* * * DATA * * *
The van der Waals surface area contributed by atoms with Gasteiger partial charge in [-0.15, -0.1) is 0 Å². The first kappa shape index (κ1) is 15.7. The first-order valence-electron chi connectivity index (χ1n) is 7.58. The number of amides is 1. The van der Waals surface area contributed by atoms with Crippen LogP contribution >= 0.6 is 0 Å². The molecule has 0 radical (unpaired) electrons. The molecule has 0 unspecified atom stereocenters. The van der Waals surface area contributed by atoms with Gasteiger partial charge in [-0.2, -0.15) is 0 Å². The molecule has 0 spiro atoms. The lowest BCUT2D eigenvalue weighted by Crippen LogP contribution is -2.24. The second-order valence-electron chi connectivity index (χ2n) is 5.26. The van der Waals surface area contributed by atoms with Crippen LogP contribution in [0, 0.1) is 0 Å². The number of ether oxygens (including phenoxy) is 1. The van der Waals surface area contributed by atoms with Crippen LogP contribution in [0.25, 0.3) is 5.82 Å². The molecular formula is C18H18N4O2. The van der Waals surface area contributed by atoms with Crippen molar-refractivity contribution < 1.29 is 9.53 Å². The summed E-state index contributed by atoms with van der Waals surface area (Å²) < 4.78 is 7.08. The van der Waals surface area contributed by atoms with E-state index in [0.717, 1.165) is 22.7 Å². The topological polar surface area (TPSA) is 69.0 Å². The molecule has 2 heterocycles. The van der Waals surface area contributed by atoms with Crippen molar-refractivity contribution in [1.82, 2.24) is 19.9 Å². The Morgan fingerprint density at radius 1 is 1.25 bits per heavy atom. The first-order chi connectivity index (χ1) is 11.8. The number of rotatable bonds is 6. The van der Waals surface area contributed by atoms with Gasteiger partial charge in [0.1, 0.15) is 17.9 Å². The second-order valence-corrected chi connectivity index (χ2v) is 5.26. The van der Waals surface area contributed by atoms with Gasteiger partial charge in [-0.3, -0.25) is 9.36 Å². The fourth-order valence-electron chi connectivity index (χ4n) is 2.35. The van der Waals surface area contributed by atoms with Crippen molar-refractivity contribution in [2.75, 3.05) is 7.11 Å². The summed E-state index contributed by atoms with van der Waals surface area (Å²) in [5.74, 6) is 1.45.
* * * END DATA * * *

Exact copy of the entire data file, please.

The van der Waals surface area contributed by atoms with Gasteiger partial charge in [-0.15, -0.1) is 0 Å². The first kappa shape index (κ1) is 15.7. The first-order valence-electron chi connectivity index (χ1n) is 7.58. The number of amides is 1. The van der Waals surface area contributed by atoms with Crippen LogP contribution >= 0.6 is 0 Å². The molecule has 0 radical (unpaired) electrons. The molecule has 0 unspecified atom stereocenters. The van der Waals surface area contributed by atoms with Gasteiger partial charge in [-0.2, -0.15) is 0 Å². The molecule has 0 spiro atoms. The lowest BCUT2D eigenvalue weighted by Crippen LogP contribution is -2.24. The second-order valence-electron chi connectivity index (χ2n) is 5.26. The van der Waals surface area contributed by atoms with Crippen LogP contribution in [0, 0.1) is 0 Å². The number of ether oxygens (including phenoxy) is 1. The van der Waals surface area contributed by atoms with Crippen LogP contribution in [0.25, 0.3) is 5.82 Å². The molecular formula is C18H18N4O2. The van der Waals surface area contributed by atoms with Crippen molar-refractivity contribution < 1.29 is 9.53 Å². The summed E-state index contributed by atoms with van der Waals surface area (Å²) < 4.78 is 7.08. The van der Waals surface area contributed by atoms with E-state index in [0.717, 1.165) is 22.7 Å². The topological polar surface area (TPSA) is 69.0 Å². The molecule has 2 heterocycles. The van der Waals surface area contributed by atoms with Crippen molar-refractivity contribution in [1.82, 2.24) is 19.9 Å². The Morgan fingerprint density at radius 1 is 1.25 bits per heavy atom. The first-order chi connectivity index (χ1) is 11.8. The number of rotatable bonds is 6. The van der Waals surface area contributed by atoms with Gasteiger partial charge in [0.1, 0.15) is 17.9 Å². The second-order valence-corrected chi connectivity index (χ2v) is 5.26. The van der Waals surface area contributed by atoms with Gasteiger partial charge in [-0.3, -0.25) is 9.36 Å². The fourth-order valence-electron chi connectivity index (χ4n) is 2.35. The van der Waals surface area contributed by atoms with Crippen molar-refractivity contribution in [2.75, 3.05) is 7.11 Å². The summed E-state index contributed by atoms with van der Waals surface area (Å²) in [5.74, 6) is 1.45.